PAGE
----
A Taliban attack on a mosque and dining facility at Camp Shaheen outside Mazar-e-Sharif in Afghanistan on Friday claimed the lives of more than 140 Afghan soldiers, with a final death toll still being tallied, prompting Afghanistan’s defense minister and army chief of staff to resign their positions.

“2017 is going to be another tough year for the valiant Afghan security forces and the international troops who have stood, and will continue to stand, shoulder to shoulder with Afghanistan against terrorism,” American Secretary of Defense, James Mattis, said upon his arrival in Afghanistan on Monday.  The storied Marine general turned Defense Secretary is in the country as a part of ongoing efforts to craft a new Afghan strategy against the likes of the Taliban.

Mattis told journalists that he was “under no illusions” about the problems facing the country, which may include an influx of weaponry reaching Taliban hands from American political opponent, Russia.  Even General John Nicholson, the head of U.S. and international forces in Afghanistan who recently testified before Congress that more troops were needed to end the stalemate against terrorists in Afghanistan, said he was “not refuting” reports that Russia was providing support, including weapons, to the Taliban.

A senior defense official who spoke under the condition of anonymity told reporters on Monday that intelligence indeed shows that Russia has been providing money and automatic weapons to the Taliban.  Russia has denied any such wrong doing, but claims they maintain open lines of communication with Taliban leaders in order to continue to push for peace talks.  They have also been openly critical of the United States and its ongoing efforts in the country.

Defence Minister Abdullah Habibi and Army Chief of Staff Qadam Shah Shahim “stepped down with immediate effect” following the Friday attack, which stands as the single deadliest Taliban attack in the long Afghan war against them.  The attack reportedly involved 10 jihadists approaching the base disguised as Afghan soldiers transporting their wounded.  They then detonated explosives once surrounded by hundreds of unarmed troops as they emerged from prayers.  The attack continued as they opened fire on new recruits in the area attending training.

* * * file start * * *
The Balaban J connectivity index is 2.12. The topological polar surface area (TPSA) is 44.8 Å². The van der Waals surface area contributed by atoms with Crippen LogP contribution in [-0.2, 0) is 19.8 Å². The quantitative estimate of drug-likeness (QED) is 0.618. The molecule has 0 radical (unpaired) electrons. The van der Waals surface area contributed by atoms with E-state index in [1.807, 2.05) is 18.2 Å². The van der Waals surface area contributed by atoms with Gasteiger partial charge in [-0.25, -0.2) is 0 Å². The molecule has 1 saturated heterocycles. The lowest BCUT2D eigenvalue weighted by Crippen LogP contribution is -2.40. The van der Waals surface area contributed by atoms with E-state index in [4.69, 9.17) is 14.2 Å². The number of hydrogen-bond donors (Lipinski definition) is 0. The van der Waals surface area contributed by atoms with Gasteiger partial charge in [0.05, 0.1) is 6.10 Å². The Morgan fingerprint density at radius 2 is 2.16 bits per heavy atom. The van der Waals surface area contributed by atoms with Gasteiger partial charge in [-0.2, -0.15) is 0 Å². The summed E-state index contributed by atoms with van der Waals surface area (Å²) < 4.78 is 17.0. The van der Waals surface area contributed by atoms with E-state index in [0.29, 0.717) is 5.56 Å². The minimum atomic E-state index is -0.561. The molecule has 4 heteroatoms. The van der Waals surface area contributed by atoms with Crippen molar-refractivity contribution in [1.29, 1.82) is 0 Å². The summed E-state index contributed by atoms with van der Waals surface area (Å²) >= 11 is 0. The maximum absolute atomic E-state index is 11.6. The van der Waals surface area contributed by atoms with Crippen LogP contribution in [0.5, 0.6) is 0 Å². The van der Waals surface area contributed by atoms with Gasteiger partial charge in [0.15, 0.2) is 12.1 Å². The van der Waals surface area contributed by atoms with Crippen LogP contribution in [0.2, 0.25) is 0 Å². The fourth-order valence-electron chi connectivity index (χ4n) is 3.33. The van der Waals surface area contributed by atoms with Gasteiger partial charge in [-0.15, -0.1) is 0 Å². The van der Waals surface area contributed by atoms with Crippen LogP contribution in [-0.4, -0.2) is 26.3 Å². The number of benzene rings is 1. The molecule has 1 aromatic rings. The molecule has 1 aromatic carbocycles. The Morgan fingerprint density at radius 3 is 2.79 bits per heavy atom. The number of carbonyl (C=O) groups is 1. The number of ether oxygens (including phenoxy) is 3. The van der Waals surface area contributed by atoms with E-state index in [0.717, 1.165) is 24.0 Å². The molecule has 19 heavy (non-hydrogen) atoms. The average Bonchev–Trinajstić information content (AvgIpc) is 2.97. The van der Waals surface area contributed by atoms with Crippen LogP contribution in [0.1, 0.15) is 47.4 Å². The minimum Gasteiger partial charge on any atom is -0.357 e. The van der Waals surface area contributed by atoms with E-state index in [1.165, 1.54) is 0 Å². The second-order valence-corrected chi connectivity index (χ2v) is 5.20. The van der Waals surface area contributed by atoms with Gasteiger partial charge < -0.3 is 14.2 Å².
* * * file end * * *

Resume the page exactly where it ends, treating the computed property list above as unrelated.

Intelligence reports indicate that the Haqqani network, a wing of the Taliban based in Pakistan, was behind the attack.  The Taliban took responsibility for the attack within minutes however, but U.S. military officials believe doing so was intended to divert attention away from the Haqqani network, as implicating them would place increased attention on the other side of the Pakistani border.

Defense officials claim the attack likely took months to plan, indicating that the ten terrorists that entered the base may have received help from troops inside the Afghan military.  That would explain their awareness that soldiers would attend prayers without their weapons, making it the perfect time to strike.

U.S. officials likely don’t see the resignations as a surprise, as some called for them in March when militants entered the Afghan Army’s primary hospital and killed at least fifty people in a siege that was ultimately claimed by another terrorist organization operating in the region, ISIS.

There are currently approximately 8,400 American troops operating in Afghanistan, with 6,000 more from NATO and other allied countries, however, General John Nicholson has repeatedly claimed the coalition force in Afghanistan is facing “a shortfall of a few thousand troops” to break the “stalemate” with terrorist forces, particularly in roles like advisors for individual military units.

“The numbers of the Afghan security forces are decreasing, while both casualties and the number of districts under insurgent control or influence are increasing,” he said in a report to Congress.

“In recent years, at a period of our maximum effort, we didn’t have as reliable a partner in the Afghan government as we would’ve liked,” National security adviser Lt. Gen. H.R. McMaster said. “Now we have a much more reliable Afghan partner and we have reduced considerably the degree and scope of our effort.”

You can read General Nicholson’s statement on the attack below:

The attack on the 209th Corps today shows the barbaric nature of the Taliban. They killed soldiers at prayer in a mosque and others in a dining facility.

All of us at the NATO Resolute Support Mission condemn such murderous and reprehensible actions.

The Afghan National Defence and Security Forces and the people of Afghanistan have my personal assurance that we will continue to stand with them. We support our valuable friends and partners in the fight against terrorism.

I want to praise the Afghan Commandos who brought today’s atrocity to an end. Our thoughts are with the brave soldiers martyred today and their comrades, families and friends.”

Image courtesy of the Associated Press